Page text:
If you are a registered HEi-know user, please log in to continue.
You must be a registered HEi-know user to access Briefing Reports, stories and other information and services. Please click on the link below to find out more about HEi-know.
Professor Malcolm Todd, Deputy Vice-Chancellor/Provost (academic and student experience) at the University of Derby, comments on what he sees as the most significant higher education news and opinions making headlines in the first week of 2020.
Vivienne Stern, Director of Universities UK International, introduces the launch of Year Three of UUKi's Go International: Stand Out campaign, calling on employers to promote the value of international experience.
University leaders have written to the University and College Union to formally outline their commitment to continuing to work with UCU to deliver long-term reform of the Universities Superannuation Scheme. The move comes as UCU members at 60 universities begin strike action in disputes over both pensions and pay.
A platform providing a single access point for businesses to university expertise and funding opportunities has been further developed by the National Centre for Universities and Business, Research England, and UK Research and Innovation, to help 'smart match' business and industry with higher education institutions, in a bid to boost R&D collaboration. Shivaun Meehan, Head of Communications at the NCUB, outlines the latest features of Konfer.
Eight out of 10 postgraduate students taking a taught course in the UK report continued satisfaction with the experience over a five-year period.But a survey of more than 70,000 postgraduates across 85 higher education institutions who responded to the Advance HE Postgraduate Taught Experience Survey (PTES) highlights for the first time areas where institutions could do better still to boost satisfaction levels.
Universities need to develop the digital skills of all staff - not just a few specialists - to promote teaching excellence, a new report has concluded.
Research for the Quality Assurance Agency (QAA) into how “digital capability” can promote teaching excellence found that teaching with technology does not always transform learning, and that it is not always used to its full potential.
Institutions often prioritised “developing digitally-capable individual practitioners above everything else” and there was a focus on IT accessibility rather than change-management, researchers said.
The study - carried out by Sheffield Hallam University - found there was “minimal consensus” in the higher education sector about what was meant by “digital capacity” or “teaching excellence”.
The aim was to find out what digital strategies “had the most evidence of enhancing and transforming the student learning experience”. The study concludes that technology can help teaching, but is never a substitute for good teaching practice, such as “student-centred learning”.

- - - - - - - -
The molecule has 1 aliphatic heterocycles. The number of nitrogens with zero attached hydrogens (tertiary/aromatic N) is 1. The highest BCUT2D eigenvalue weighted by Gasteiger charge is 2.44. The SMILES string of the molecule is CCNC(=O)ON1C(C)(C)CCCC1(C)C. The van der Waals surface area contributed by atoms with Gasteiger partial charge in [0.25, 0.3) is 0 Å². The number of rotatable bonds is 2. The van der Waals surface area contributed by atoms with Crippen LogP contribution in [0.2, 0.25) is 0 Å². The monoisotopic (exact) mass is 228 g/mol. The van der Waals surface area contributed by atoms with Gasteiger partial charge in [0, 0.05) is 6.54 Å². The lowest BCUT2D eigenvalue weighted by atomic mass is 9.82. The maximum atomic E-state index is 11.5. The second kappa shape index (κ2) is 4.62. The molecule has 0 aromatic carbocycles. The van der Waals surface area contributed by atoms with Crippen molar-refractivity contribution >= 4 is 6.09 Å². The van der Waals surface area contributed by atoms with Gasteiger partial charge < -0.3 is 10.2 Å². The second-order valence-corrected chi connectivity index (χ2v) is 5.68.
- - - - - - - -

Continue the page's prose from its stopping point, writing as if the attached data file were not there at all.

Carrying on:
Under the Teaching Excellence Framework, universities will be asked to measure student satisfaction with teaching.
In a foreword to the report, Professor Chris Husbands, Vice-Chancellor of Sheffield Hallam University and Chair of the Teaching Excellence Framework panel, said: “One of the most pressing of questions for university academics is to think in challenging and applied ways about the relationship between digital capabilities and teaching excellence.”
He said higher education was “still grappling with the breadth and depth of the digital transformation” and that the “terms of trade” for universities had changed in some fundamental ways.
“Yet at the core the purposes of universities and of advanced learning remain in many ways unchanged: developing understanding at the very highest level through the engagement with the most current knowledge about a field and the most sophisticated methodological tools available.”
Among the other findings of the report is that the promotion of digital capability for teaching excellence requires “strategic ownership” and needs to “address resistance to change”. Digital capability needed to be valued if it was to promote teaching excellence and better staff training was needed.
The study gives key principles for “developing digitally-capable teaching excellence” including “start with pedagogy every time” as well as the importance of having a robust strategy backed by evidence and encouraging people to innovate.
Professor Husbands said: “It is important to explore and to understand the ways in which the opportunities afforded by changing technologies can support teaching of the highest quality.”
© 2013 Media FHE, all rights reserved